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What did this guy do?

Posted by klavier (My Page) on
Fri, Aug 7, 09 at 7:21

I had a table while in college and anything you set on it would leave an imprint that would fade over a few days. The whole table was a sort of tacky that it felt vaguely sticky. Sitting in the chairs would leave your clothes stuck and you could see the pattern of the threads left in the chair which again would fade away. The table and chairs have all since split with nice clean splits all over. At first I thought the joints in the table surface had separated and then I saw that the wood had actually split perfectly straight with the grain. What happened here? I am trying to finish a table and don't want to make the same mistake.
Cheers, Werner

Follow-Up Postings:

RE: What did this guy do?

Sounds like the finish was some sort of oil finish---tung/BLO/etc. that was too old to cure. Most oil finishes are used improperly anyway---they do not make a good finish for tables/chairs.

The splitting could have been caused by several factors---but probably happened due to the lack of a protective finish and cracked due to moisture variation cycles---drying/absorbing/drying with seasonal changes.

Use well(evenly) dried wood to make the table. When gluing boards together, reverse the grain pattern for each board. Attach the top to allow for seasonal movement. Use a good varnish and apply at least three coats to the entire piece, top, bottom, sides,edges.

RE: What did this guy do?

Splitting can occur when the table's design doesn't allow for wood movement. All wood expands and contracts with changes in humidity, generally far more across the grain that with the grain. If the frame of the table didn't allow the wood to move, it could split. Some woods also are more prone to cracks and checking than others and those could have appeared post construction, especially if the wood was not sufficiently dry when the table was built.

I agree with Mac, some kind of old finish that wouldn't properly cure. Just make sure you buy a "fresh" can of whatever you use for your table.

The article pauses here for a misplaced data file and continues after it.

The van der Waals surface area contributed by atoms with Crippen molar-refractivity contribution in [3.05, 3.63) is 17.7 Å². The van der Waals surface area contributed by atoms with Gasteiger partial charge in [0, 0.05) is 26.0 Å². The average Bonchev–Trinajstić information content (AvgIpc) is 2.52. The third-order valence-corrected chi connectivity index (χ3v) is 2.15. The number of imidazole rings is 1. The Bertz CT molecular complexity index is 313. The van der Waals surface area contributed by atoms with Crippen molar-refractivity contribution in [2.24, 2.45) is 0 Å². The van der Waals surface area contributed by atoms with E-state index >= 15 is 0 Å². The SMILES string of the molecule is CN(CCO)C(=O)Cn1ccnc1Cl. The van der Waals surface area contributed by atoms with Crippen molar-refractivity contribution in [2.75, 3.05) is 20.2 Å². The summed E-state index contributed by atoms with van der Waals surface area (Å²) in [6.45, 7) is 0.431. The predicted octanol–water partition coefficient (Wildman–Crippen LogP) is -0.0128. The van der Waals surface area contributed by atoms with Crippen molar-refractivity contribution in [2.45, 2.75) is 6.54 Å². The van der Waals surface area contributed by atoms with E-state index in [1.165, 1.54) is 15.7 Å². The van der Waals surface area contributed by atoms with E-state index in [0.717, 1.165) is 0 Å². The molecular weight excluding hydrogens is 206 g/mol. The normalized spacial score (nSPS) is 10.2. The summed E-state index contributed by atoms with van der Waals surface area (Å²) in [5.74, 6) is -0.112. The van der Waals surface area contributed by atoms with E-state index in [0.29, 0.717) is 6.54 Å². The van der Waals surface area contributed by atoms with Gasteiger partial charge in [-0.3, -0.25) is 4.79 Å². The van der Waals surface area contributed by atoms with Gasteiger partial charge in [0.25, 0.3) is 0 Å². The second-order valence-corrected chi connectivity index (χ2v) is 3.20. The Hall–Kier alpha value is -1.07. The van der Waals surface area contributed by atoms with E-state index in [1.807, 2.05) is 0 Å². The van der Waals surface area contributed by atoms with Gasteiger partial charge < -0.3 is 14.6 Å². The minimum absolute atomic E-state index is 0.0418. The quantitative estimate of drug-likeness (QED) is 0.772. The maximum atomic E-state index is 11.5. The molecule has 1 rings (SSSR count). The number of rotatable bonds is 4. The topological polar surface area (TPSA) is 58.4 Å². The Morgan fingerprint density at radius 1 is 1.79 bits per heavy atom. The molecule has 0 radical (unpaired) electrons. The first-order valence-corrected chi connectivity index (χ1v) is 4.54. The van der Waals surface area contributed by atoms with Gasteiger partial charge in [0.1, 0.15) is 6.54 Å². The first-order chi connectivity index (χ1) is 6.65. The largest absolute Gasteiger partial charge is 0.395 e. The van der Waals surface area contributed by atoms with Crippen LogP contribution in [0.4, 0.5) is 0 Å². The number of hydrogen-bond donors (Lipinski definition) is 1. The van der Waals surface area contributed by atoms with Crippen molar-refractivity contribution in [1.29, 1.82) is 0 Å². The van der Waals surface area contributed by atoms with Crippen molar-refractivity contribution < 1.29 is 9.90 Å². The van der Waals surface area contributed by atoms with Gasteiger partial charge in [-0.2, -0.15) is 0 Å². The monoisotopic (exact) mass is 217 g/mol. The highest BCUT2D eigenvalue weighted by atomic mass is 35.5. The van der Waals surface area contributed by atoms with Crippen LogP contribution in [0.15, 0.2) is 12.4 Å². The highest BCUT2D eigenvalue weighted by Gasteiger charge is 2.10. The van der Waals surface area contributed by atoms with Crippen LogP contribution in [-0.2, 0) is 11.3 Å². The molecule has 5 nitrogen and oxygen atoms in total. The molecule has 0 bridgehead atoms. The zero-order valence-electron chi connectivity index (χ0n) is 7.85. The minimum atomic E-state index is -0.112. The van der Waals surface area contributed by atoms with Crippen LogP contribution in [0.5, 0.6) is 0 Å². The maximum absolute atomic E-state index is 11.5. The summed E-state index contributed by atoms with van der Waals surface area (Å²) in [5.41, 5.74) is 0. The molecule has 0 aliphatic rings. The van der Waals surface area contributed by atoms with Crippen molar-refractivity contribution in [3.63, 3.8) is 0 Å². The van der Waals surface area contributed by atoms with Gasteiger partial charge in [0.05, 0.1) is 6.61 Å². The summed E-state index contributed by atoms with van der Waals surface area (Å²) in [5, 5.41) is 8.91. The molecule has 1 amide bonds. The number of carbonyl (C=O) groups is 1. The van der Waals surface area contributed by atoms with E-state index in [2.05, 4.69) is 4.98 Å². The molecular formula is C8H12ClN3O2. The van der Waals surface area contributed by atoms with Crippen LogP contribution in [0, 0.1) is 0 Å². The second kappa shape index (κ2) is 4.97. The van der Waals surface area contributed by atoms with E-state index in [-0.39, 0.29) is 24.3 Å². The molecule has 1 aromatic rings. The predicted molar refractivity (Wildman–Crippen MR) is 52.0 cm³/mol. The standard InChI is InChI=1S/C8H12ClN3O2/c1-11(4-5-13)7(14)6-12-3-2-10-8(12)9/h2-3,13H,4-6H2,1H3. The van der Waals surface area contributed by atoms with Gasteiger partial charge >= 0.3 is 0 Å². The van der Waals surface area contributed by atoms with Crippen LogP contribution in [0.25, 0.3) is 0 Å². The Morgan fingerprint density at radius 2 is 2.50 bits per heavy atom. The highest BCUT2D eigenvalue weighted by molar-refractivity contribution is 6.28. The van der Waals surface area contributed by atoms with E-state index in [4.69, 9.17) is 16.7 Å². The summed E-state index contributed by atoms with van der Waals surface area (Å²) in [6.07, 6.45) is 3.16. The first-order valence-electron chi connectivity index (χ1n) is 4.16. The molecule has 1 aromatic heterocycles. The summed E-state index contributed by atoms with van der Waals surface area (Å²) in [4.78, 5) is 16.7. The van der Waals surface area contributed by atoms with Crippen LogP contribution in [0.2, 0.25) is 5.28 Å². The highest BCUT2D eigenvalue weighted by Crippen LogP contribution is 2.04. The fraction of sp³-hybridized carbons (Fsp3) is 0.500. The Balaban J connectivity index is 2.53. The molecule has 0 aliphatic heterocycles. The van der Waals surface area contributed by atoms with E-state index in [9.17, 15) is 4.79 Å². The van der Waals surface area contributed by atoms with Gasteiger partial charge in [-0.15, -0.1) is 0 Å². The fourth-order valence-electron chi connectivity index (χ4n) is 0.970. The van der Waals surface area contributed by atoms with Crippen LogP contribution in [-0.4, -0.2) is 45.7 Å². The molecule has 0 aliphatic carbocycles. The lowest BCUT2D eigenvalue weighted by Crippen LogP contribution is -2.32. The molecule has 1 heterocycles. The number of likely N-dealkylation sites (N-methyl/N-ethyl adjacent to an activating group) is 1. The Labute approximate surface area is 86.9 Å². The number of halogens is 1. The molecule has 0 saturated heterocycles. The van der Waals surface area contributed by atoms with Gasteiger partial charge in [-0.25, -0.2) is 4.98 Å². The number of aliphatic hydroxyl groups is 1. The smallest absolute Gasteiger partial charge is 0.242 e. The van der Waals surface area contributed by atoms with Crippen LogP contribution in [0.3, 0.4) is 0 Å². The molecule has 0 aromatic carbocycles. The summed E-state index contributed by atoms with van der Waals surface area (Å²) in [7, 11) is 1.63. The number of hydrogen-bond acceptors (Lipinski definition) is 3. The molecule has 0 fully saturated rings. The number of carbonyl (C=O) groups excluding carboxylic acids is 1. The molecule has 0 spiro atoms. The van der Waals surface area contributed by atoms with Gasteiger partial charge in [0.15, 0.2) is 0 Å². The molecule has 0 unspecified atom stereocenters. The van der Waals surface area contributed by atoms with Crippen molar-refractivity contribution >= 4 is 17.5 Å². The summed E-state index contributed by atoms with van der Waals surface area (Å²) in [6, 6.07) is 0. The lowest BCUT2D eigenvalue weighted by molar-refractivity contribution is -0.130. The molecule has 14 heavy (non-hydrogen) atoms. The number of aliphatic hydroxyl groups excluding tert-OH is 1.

RE: What did this guy do?

Shellac that has been polished for years with alternate treatments of lemon oil (or scotts liquid gold) and wax will begin to soften.

RE: What did this guy do?

And certain lacquers will soften and become sticky when cleaned with certain products.
As for the splitting...poorly designed and amde furniture.
Linda C

RE: What did this guy do?

other conceivable causes:
- Shellac that was too old and had esterified and will never fully cure
- Finish that was exposed to acidic body oils and rarely cleaned causing the finish to permanently soften and turn to goo
- Build up of wax due to not removing enough when applying or apply too much. I have also seen this with too much furniture polish (like multiple times a day).
- Wax finish followed by emulsion-based polishes that soften the wax
- Pledge, the evil in a can

As far as the splits go,
- cross-grain construction on too-wet wood to begin with.
- bad glue jobs
- excessive heat and/or humidity exposure (e.g., attic or basement)

RE: What did this guy do?

One other thought: people used to (still do?) spiff-up a piece of old furniture when it became dowdy; if the old finish was already dirty/oily/degraded, the new finish will fail, sooner or later, and sooner can include never fully curing. So, a soft finish can be from a fresh coat of some varnish over a dirty ol' finish.

RE: What did this guy do?

Try wiping down with paint thinner.

If the problem is wax or oil this will remove it without damaging any finish (including shellac).

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